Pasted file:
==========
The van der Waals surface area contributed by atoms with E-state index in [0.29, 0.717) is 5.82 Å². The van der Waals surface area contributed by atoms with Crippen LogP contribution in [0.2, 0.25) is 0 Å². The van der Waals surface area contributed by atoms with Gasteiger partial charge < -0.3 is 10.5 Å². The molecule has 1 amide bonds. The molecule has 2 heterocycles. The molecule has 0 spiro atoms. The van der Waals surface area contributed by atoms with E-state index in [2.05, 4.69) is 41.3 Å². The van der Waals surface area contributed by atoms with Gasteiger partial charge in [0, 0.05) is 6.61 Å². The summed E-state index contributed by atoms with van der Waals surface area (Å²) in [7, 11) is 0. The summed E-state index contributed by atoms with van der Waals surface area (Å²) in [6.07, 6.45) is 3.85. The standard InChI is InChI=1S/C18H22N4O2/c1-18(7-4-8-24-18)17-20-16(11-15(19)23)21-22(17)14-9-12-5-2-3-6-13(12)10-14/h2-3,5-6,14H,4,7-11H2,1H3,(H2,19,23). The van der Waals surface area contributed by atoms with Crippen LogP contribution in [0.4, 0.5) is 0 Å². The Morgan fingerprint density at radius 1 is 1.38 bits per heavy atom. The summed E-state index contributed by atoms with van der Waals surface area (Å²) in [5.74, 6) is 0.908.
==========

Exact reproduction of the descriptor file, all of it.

The van der Waals surface area contributed by atoms with E-state index in [0.29, 0.717) is 5.82 Å². The van der Waals surface area contributed by atoms with Crippen LogP contribution in [0.2, 0.25) is 0 Å². The van der Waals surface area contributed by atoms with Gasteiger partial charge < -0.3 is 10.5 Å². The molecule has 1 amide bonds. The molecule has 2 heterocycles. The molecule has 0 spiro atoms. The van der Waals surface area contributed by atoms with E-state index in [2.05, 4.69) is 41.3 Å². The van der Waals surface area contributed by atoms with Gasteiger partial charge in [0, 0.05) is 6.61 Å². The summed E-state index contributed by atoms with van der Waals surface area (Å²) in [7, 11) is 0. The summed E-state index contributed by atoms with van der Waals surface area (Å²) in [6.07, 6.45) is 3.85. The standard InChI is InChI=1S/C18H22N4O2/c1-18(7-4-8-24-18)17-20-16(11-15(19)23)21-22(17)14-9-12-5-2-3-6-13(12)10-14/h2-3,5-6,14H,4,7-11H2,1H3,(H2,19,23). The van der Waals surface area contributed by atoms with Crippen LogP contribution in [0.4, 0.5) is 0 Å². The Morgan fingerprint density at radius 1 is 1.38 bits per heavy atom. The summed E-state index contributed by atoms with van der Waals surface area (Å²) in [5.74, 6) is 0.908.